The Faces and Forms of Pandemic Humor: Exploring Covid-19 Memes with Visual Machine Learning

Authors

DOI:

https://doi.org/10.51685/jqd.2024.icwsm.6

Keywords:

Memes, Internet culture, Popular culture, Political communication, Visual analysis, Humor, Global / local, Meme templates

Abstract

The Covid-19 pandemic brought about an unprecedented cycle of digitally spread humor. This article analyzes a corpus of 12,337 humor items from 80+ countries, mainly in visual format, and mostly memes, collected during the first half of 2020, to understand the features and intended audiences of this “pandemic humor”. Employing visual machine-learning techniques and additional qualitative analysis, we ask which actors and which templates were most prominent in the pandemic humor, and how these actors and templates vary on the following dimensions: local vs. global, Covid-specific vs. general, and specifically for the actors, political vs. not political. Our analysis shows that most pandemic memes from the first wave are not political. The vast majority of the memes are global: They are based on well-recognized meme templates, and almost all identified actors are part of a cast of set “meme faces”, mostly from the US and the UK but recognized around the world. Most popular templates were found in several countries and languages, including non-European languages. Most memes were based on non-Covid specific templates, but we found new Covid-specific memes, which sheds new light on the process by which memes emerge, spread, and potentially become new meme templates. Our analysis supplements existing studies of (Covid) memes that mostly focus on small national samples, using qualitative methods. This cross-national analysis is enabled by a global dataset with unique data on geographical origin of humor. We show the usefulness of visual machine learning for identifying the emergence, spread and prevalence of transnational (humorous) cultural forms. By combining large-scale computational analysis with in-depth analysis, we bridge a gap in in meme studies between (mostly quantitative) data sciences and (mostly qualitative) communication and media studies.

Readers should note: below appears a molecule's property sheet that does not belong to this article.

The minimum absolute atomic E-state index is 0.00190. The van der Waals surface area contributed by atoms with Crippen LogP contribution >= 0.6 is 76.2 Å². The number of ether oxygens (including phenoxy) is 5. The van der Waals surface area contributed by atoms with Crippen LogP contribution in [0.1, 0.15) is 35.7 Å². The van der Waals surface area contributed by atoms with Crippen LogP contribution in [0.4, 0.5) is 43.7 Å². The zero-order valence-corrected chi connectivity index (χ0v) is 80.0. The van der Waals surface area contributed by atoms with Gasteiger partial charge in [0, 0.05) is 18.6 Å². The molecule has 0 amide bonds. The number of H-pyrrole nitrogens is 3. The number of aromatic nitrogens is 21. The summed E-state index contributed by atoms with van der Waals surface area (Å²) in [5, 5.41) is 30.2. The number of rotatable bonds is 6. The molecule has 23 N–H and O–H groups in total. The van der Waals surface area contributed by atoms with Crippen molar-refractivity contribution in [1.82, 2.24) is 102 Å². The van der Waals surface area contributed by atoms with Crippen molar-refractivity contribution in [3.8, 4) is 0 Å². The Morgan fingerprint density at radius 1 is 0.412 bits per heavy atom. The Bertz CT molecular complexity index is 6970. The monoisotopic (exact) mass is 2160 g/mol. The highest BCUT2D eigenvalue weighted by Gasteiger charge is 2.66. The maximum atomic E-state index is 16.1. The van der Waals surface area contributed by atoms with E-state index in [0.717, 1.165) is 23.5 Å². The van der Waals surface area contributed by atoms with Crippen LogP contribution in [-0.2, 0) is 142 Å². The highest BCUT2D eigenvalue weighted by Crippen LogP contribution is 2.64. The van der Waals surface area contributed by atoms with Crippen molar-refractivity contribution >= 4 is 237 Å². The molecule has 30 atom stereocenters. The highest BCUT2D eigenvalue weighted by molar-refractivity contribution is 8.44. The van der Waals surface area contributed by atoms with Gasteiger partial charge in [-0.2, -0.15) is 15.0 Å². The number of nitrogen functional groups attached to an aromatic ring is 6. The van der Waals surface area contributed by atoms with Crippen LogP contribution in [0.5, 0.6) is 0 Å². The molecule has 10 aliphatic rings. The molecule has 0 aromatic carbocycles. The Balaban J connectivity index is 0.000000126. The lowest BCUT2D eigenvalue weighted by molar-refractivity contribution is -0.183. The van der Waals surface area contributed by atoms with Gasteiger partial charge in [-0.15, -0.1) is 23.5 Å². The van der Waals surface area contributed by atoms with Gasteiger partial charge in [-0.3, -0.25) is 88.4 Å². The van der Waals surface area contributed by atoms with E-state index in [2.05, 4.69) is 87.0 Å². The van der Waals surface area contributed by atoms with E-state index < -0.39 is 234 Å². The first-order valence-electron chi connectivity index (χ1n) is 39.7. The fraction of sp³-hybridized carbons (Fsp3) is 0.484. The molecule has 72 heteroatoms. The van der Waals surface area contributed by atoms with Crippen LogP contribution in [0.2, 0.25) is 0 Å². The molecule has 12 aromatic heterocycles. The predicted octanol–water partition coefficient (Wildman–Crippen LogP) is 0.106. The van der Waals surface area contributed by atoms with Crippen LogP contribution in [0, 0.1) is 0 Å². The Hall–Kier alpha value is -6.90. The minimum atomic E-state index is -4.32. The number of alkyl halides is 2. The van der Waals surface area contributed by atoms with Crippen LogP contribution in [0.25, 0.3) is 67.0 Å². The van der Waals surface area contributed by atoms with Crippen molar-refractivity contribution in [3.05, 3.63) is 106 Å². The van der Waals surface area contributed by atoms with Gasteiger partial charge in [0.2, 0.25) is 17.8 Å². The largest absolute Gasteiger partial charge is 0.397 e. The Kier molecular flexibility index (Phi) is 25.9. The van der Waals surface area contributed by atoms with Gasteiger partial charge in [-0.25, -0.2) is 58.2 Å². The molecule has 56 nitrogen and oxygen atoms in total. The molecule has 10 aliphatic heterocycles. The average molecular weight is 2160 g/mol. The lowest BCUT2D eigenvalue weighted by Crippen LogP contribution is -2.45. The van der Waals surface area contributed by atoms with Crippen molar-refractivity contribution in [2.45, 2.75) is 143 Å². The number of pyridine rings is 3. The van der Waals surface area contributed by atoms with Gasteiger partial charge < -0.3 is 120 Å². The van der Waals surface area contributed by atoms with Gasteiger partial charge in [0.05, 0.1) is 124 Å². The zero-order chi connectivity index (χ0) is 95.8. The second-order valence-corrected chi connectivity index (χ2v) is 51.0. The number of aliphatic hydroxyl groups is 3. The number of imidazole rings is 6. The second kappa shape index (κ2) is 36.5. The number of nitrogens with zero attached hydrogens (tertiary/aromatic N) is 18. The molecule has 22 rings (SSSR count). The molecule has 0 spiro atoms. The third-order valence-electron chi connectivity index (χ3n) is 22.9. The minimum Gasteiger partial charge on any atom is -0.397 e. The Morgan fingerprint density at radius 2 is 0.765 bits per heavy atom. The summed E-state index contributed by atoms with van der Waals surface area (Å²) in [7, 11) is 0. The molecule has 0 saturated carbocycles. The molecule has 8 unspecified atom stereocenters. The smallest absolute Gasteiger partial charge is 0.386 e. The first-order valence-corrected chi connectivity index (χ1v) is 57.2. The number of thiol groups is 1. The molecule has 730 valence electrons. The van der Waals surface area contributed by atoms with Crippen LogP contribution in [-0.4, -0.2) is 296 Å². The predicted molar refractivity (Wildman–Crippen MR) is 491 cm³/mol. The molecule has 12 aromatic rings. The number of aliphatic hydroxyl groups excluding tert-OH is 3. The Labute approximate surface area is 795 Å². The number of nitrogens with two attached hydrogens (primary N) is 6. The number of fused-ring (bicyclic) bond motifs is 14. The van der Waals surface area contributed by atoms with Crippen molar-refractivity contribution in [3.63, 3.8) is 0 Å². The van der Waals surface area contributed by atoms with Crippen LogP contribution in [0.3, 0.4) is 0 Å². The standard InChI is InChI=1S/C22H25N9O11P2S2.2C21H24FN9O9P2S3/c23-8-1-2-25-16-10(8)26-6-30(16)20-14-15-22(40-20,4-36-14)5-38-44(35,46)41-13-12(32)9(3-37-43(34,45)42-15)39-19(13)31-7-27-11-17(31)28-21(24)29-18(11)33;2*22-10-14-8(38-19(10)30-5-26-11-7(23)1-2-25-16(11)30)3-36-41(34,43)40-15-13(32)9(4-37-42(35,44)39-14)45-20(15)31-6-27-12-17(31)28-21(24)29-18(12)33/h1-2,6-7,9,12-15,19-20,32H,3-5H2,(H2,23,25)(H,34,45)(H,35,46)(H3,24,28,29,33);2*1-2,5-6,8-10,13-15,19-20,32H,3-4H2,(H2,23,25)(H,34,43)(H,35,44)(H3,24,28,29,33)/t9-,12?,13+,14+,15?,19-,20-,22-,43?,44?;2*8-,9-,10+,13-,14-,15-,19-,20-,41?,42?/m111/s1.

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Published

2024-05-29

How to Cite

Boukes, M., Kuipers, G., Lin, Z., & Zannettou, S. (2024). The Faces and Forms of Pandemic Humor: Exploring Covid-19 Memes with Visual Machine Learning. Journal of Quantitative Description: Digital Media , 4. https://doi.org/10.51685/jqd.2024.icwsm.6

Issue

Section

ICWSM 2024 Special Issue